Transcriptome Profiling of Autoimmune Skin Disease Lesions using RNA Sequencing
Frane Banovic, DVM PhD Dipl ECVD (Dermatology faculty)
If interested, please call the Small Animal Teaching Hospital at 706-542-3221 and ask to leave a message for Dr. Banovic or email [email protected]. Referring veterinarians may call the small animal referral coordinator at 706-542-5362.
Study description: The pemphigus complex (PF) and cutaneous lupus erythematosus (CLE) variants represent the most common autoimmune skin diseases in dogs. A molecular profile of involved cytokine and chemokine pathways in both diseases has not yet been investigated. The treatment of canine autoimmune skin diseases can be challenging and typically requires life-long therapy with immunosuppressive medications like glucocorticoids, often with severe side effects. There is a clear need to characterize the active skin disease RNA-seq transcriptome (as defined by lesional vs. nonlesional skin gene expression differences) in autoimmune skin diseases in dogs. The results of this study will identify new therapeutic molecular targets and serve as the baseline and foundation for clinical studies regarding drug-effect correlations with disease activity.
12 client-owned dogs of any breed, body weight and sex diagnosed with PF and 12 dogs diagnosed with CLE variant (based on history, clinical signs, microscopic demonstration of acantholytic keratinocytes with no clinical or microscopic signs of skin infection on previous skin biopsy for PF, microscopic demonstration of cell-rich interface dermatitis on previous skin biopsy for CLE variant) will be enrolled into the study. To limit the influence of medications on active PF or CLE skin lesions, withdrawal times for all dogs from previous medications will be 2 weeks for topical (skin and ear) and oral glucocorticoids, and 8 weeks for injectable glucocorticoids. None of the dogs may be receiving cyclosporine or oclacitinib prior to entering the study.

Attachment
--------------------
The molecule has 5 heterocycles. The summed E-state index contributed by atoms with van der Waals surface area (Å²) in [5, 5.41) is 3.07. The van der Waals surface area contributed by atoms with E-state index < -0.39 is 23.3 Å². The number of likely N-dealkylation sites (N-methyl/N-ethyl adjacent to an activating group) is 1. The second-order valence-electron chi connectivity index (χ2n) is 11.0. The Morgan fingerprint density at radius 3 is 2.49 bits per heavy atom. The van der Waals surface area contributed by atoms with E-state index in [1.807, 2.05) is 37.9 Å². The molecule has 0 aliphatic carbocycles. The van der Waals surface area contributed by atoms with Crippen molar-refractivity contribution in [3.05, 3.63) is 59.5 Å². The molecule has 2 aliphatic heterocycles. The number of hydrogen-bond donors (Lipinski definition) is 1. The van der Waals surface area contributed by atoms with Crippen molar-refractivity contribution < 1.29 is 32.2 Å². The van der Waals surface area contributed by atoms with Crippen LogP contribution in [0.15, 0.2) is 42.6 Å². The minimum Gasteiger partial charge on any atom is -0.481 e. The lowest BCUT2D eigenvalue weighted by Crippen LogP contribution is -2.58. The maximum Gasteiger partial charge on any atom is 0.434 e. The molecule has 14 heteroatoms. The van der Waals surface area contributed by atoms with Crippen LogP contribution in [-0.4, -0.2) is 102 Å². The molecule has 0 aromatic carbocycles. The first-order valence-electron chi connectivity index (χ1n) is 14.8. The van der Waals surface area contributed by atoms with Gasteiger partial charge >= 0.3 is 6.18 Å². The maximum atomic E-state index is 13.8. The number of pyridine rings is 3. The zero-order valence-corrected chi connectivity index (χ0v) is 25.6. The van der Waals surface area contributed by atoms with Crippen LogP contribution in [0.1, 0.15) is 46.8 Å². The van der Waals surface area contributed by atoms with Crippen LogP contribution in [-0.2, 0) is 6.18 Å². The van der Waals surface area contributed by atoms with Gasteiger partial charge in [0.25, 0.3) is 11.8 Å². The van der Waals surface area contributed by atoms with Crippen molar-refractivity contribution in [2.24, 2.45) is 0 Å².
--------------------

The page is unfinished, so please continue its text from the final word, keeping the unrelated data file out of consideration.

All dogs will have PF or CLE skin lesions photographed before sampling. Skin biopsies will be collected once at the initial visit. All dogs will be sedated and local anesthesia will be administered prior to biopsy. Up to three 8-mm skin samples will be collected from lesional (active skin lesions like erythematous macules, papules or plaques) and non-lesional skin (no presence of inflammation and >5 cm from any active lesion) of dogs with PF or CLE variant. The biopsy samples will be processed for RNA sequencing.
Costs pertaining to the collection of the skin biopsies and subsequent analysis are paid for by the study. In addition, the costs of the Dermatology referral visit/recheck will be also be paid for by study funds. Clients are responsible for the costs of any treatment that may be prescribed.
Duration of study: The study is ongoing and will continue until a total of 12 dogs with PF and 12 dogs with CLE are enrolled.
Potential benefits to veterinary medicine: The study of comparative transcriptome analysis of canine PF and CLE lesional and nonlesional skin specimens will reveal differences in gene expressions related to innate and adaptive immune responses, which will improve our understanding of molecular pathways in canine autoimmune skin diseases.